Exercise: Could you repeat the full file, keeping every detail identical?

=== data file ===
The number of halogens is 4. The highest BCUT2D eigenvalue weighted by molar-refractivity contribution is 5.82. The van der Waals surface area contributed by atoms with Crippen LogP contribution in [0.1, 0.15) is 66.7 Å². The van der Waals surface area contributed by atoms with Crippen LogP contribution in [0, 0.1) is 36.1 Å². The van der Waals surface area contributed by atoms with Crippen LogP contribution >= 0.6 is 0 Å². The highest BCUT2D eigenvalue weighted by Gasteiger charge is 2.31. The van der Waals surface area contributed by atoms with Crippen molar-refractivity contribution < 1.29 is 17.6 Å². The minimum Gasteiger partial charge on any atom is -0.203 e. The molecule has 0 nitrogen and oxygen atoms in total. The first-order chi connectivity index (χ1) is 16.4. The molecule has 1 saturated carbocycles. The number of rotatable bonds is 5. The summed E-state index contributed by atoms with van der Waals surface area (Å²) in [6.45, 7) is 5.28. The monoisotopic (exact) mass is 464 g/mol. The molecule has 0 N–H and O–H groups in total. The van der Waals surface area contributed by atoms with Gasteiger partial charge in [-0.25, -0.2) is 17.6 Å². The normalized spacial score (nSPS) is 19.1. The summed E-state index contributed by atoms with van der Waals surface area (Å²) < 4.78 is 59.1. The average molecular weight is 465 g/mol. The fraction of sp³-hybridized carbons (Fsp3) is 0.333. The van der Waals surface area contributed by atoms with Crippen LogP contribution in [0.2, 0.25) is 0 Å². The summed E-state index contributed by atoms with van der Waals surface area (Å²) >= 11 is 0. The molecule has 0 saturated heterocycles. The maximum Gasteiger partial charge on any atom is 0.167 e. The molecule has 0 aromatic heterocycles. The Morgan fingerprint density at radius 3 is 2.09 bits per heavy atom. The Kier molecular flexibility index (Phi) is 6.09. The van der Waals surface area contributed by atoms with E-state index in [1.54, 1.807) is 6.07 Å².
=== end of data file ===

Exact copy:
The number of halogens is 4. The highest BCUT2D eigenvalue weighted by molar-refractivity contribution is 5.82. The van der Waals surface area contributed by atoms with Crippen LogP contribution in [0.1, 0.15) is 66.7 Å². The van der Waals surface area contributed by atoms with Crippen LogP contribution in [0, 0.1) is 36.1 Å². The van der Waals surface area contributed by atoms with Crippen LogP contribution >= 0.6 is 0 Å². The highest BCUT2D eigenvalue weighted by Gasteiger charge is 2.31. The van der Waals surface area contributed by atoms with Crippen molar-refractivity contribution < 1.29 is 17.6 Å². The minimum Gasteiger partial charge on any atom is -0.203 e. The molecule has 0 nitrogen and oxygen atoms in total. The first-order chi connectivity index (χ1) is 16.4. The molecule has 1 saturated carbocycles. The number of rotatable bonds is 5. The summed E-state index contributed by atoms with van der Waals surface area (Å²) in [6.45, 7) is 5.28. The monoisotopic (exact) mass is 464 g/mol. The molecule has 0 N–H and O–H groups in total. The van der Waals surface area contributed by atoms with Gasteiger partial charge in [-0.25, -0.2) is 17.6 Å². The normalized spacial score (nSPS) is 19.1. The summed E-state index contributed by atoms with van der Waals surface area (Å²) < 4.78 is 59.1. The average molecular weight is 465 g/mol. The fraction of sp³-hybridized carbons (Fsp3) is 0.333. The van der Waals surface area contributed by atoms with Crippen LogP contribution in [0.2, 0.25) is 0 Å². The summed E-state index contributed by atoms with van der Waals surface area (Å²) >= 11 is 0. The molecule has 0 saturated heterocycles. The maximum Gasteiger partial charge on any atom is 0.167 e. The molecule has 0 aromatic heterocycles. The Morgan fingerprint density at radius 3 is 2.09 bits per heavy atom. The Kier molecular flexibility index (Phi) is 6.09. The van der Waals surface area contributed by atoms with E-state index in [1.54, 1.807) is 6.07 Å².